Saigon’s legendary party street ditches the vehicles


Many of us thought we would never see the day that something so progressive would hit the streets of the backpacker district, Pham Ngu Lao. We’re more accustomed to broken bottles and glasses, errant vomit and the well-worn high heels of ladies of the night hitting that street (sorry, couldn’t help it).


Following a month-long delay (it could’ve been more), Bui Vien’s Walking Street was officially opened in August. On opening night, two stages were set up featuring performances, alongside street food stalls and the usual shenanigans of the strip, creating a carnival-like atmosphere.


The People’s Committee of District 1 had piloted a vehicle ban from 7pm until 2am at weekends in the period leading up to the official opening of the walking street to test the waters — they obviously liked what they saw. Drainage pipes were also replaced, along with the footpaths that run the length of the street in an improvement project that to this point has received the tick of approval from just about everyone.


There are reportedly 146 businesses operating along the nightlife strip, including hotels, restaurants, bars and small clubs, coffee shops and clothing and souvenir stores that will benefit from the development.


Walk This Way

The Bui Vien Walking Street follows the 2015 redevelopment of Nguyen Hue Street (HCMC’s main drag) into a walking street and the gradual pedestrianisation of streets around Hanoi’s Hoan Kiem Lake over the past few years.


Ultimately, Bui Vien’s transformation into a walking street is part of a bigger plan to pedestrianise a larger swathe of the streets of District 1. If and when that happens is anyone’s guess, but if Nguyen Hue and Bui Vien are anything to go by — projects that the government touted would happen — they will in fact happen... at some stage. Then, expect more zones in central Saigon in the future where shoppers, travellers and workers can walk around safely without the prospect of getting run over by those pesky little motorbikes.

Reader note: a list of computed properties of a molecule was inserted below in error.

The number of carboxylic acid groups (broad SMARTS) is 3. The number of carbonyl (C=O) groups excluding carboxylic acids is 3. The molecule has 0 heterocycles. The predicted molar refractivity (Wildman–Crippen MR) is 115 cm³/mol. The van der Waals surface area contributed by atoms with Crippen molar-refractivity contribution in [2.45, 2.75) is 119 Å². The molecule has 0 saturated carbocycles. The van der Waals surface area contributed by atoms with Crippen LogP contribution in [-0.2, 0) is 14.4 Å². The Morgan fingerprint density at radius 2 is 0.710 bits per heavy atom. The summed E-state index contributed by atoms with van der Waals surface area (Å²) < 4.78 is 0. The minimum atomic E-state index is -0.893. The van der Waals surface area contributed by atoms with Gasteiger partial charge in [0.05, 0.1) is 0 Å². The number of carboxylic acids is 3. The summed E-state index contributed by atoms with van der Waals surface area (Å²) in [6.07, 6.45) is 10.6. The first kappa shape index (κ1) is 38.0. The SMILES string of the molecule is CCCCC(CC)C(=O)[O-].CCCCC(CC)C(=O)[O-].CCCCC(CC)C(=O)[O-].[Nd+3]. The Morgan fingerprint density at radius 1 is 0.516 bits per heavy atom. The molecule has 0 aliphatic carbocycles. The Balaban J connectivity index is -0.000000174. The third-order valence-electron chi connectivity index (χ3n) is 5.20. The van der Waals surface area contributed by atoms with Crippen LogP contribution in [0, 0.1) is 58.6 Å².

To read the other articles in this series, click on the following links:


Years of speculation over whether the fast food behemoth would ever enter Hanoi are now at an end
The Vietnamese film industry has experienced a Renaissance over the past few years. Em Chua 18 is
Thousands flocked to My Dinh Stadium to get a piece of the artist called the world’s biggest DJ
But despite the optimism, the team doesn’t make it past the group stage   The reason why
The movie that made Jordan Vogt-Roberts’ name in Vietnam has been both a resounding success and a
Three months, three storms and a death toll of almost 300   Vietnam’s location on the edge
Ariana Grande cancels her concert, disappointed fans   Ariana Grande made it to Vietnam,
Simultaneous break causes internet traffic jam   The internet came to a grinding halt for
New public transport service about to float your boat   By the time you read this,
Well over 100,000 cases of dengue fever reported in 2017   Hanoi and Ho Chi Minh City ...
Street food grows up with designated areas for street-side vendors   In October Word ...
The family book and ID card are being replaced with a new system   In 2009, Ngo Thu Huong
Trees breathe life into the capital’s “concrete jungle”   Looking to ditch its “concrete
A marathon returns to Ho Chi Minh City for the first time in 25 years   While ...
Hanoi gets a repeat performance of the hugely popular conference on ideas   TED Talks are
Saigon’s legendary party street ditches the vehicles   Many of us thought we would never


Matt Cowan

Managing Editor of Word Vietnam. Destined to be a dairy farmer until he accepted a spur of the moment job offer in Japan in 1998. After making it big in Japan, he now finds himself wrangling stories in Vietnam instead of cows in Australia. Matt has been living in Saigon since 2010.

Leave a comment

Make sure you enter the (*) required information where indicated.Basic HTML code is allowed.

Online Partners